If you're willing to drop $19.95 per user license, you can have ESET Mobile Security on your Android tablet. Is it worth installing and purchasing? This is a question that I get asked quite often. Most people assume that since Android is based on the Linux kernel, it's free from viruses and spyware. However, it's not. The Google Play Store doesn't have the intense vetting process that the Apple App Store has, so you can find spyware apps in the mix. And since plenty of Android tablet owners use their devices for business tasks, additional security is often necessary.
Of course, with plenty of free security apps available, why should you pay for one? What I want to do is walk you through the process of installing and using ESET Mobile Security so that you can draw your own educated conclusion. Let's dive in and see if ESET's Android app, called Mobile Security & Antivirus, is worth its price tag.
The installation of ESET Mobile Security & Antivirus is quite simple. Just follow these steps:
- Open the Google Play Store
- Search for “eset mobile security” (no quotes)
- Locate and tap the entry for Mobile Security & Antivirus by developer ESET
- Tap Install
- Tap Accept
- Allow the installation to complete
When you first run the app, you'll have to agree to the EULA and then activate the program. The activation gives you the choice of taking advantage of the 30-day free trial period or immediately purchasing a license (Figure A).
ESET Mobile Security & Antivirus running on a Verizon-branded Samsung Galaxy Note tablet.
Once you've activated the trial license, you can always go back and purchase a license. Here's how:
- Open ESET Mobile Security & Antivirus
- Tap Activation
- Tap Buy now
- Purchase the license through the Google Play Store (as prompted)
Now, let's dive into the meat of the tool. I'll start with the one piece of this app that, in my opinion, makes it a valuable piece of software. When you finally get to the main screen (Figure B), you'll see (in bold red) the Security Risk! tab. These warnings come from the Security Audit feature. After the first run, you can re-run the security audit at any time. Tap the security warning to reveal what ESET believes to be the biggest security issue on your tablet.
The security warnings should not be ignored.
When you tap the Security Risk! tab, you'll be presented with the warnings. On my Galaxy Note tablet, I intentionally unset the security password for the lockscreen to see if ESET would catch it; it did and suggested that I set a security password. All I had to do was tap the warning (Figure C), and then set up the password.
Two warnings is two too many.
One of the warnings you'll automatically see is that ESET needs to be set up as a device administrator. This ensures that ESET cannot be uninstalled without knowing how. To do that, tap the warning for “Set ESET as Device Administrator” and then, in the new window, tap the Set a password button. After you enter and confirm the password (and enter a password hint), you'll be asked to apply the password to specific areas of ESET (Figure D).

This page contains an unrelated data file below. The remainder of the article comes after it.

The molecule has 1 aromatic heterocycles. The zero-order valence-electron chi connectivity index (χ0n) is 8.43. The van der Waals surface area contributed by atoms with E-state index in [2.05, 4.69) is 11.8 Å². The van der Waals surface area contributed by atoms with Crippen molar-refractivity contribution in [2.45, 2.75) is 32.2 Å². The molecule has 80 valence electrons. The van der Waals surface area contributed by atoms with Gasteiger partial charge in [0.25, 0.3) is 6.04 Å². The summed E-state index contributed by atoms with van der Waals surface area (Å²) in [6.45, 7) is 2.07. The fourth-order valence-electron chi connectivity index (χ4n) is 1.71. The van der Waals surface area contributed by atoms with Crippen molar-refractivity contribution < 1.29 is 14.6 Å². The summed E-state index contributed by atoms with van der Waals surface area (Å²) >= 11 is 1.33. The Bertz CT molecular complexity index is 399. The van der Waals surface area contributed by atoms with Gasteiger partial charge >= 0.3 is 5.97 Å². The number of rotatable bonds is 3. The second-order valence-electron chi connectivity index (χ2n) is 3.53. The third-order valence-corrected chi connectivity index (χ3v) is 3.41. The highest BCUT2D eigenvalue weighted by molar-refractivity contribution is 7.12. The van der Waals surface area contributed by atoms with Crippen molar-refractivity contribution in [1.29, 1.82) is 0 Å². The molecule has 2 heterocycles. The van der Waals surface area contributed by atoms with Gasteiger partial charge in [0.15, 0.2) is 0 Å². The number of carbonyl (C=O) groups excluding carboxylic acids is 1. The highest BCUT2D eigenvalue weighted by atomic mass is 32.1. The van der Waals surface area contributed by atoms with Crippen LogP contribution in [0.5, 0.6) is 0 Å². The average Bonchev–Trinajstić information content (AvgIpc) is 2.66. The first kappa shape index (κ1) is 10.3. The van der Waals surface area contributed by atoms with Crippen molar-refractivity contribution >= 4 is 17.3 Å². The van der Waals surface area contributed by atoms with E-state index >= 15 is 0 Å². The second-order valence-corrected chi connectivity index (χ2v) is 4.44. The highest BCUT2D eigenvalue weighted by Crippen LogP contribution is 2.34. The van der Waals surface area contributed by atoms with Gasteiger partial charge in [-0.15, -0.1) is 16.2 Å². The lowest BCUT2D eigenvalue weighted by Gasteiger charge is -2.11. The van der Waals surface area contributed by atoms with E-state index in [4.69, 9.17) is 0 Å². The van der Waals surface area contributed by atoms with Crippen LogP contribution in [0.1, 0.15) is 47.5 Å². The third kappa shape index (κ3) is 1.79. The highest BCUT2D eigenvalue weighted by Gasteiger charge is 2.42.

Password protecting the uninstallation.
By default, the uninstall of the app will be added to password protection. You can add as many of the components as you like. Once you're done, click Apply. When this action is complete, in order to uninstall ESET, you'll have to disable it as a device administrator (done in Settings | Security | Device Administrators).
Take care of whatever warnings ESET displays first, and then you can jump back to the main screen and run the antivirus scan. This scan doesn't take long and can even be set up for real-time scanning (by default, this is already set up).
To get to the antivirus settings, open up ESET Mobile Security & Antivirus, and tap Antivirus | Settings. In the Settings window (Figure E), you can enable application scan, proactive protection, SD card scanning, default action (quarantine by default), and much more.
SD card scanning will be disabled if no SD card is detected.You'll also see the Anti-Theft and Antispam features listed, both of which are geared toward Android smartphones, so there's no reason to even bother with those. With that in mind, you have to ask if ESET Mobile Security & Antivirus is worth purchasing and installing on your tablet. For me, I have to say yes, even for just the security audit feature.
Jack Wallen is an award-winning writer for Techrepublic and Linux.com. As an avid promoter/user of the Linux OS, Jack tries to convert as many users to open source as possible. His current favorite flavor of Linux is Bodhi Linux (a melding of Ubuntu and Enlightenment). When Jack isn't writing about Linux he is hard at work on his other writing career -- writing about zombies, various killers, super heroes, and just about everything else he can manipulate between the folds of reality. You can find Jack's books on Amazon, Barnes & Noble, and Smashwords. Outnumbered in his house one male to two females and three humans to six felines, Jack maintains his sanity by riding his mountain bike and working on his next books. For more news about Jack Wallen, visit his website Get Jack'd.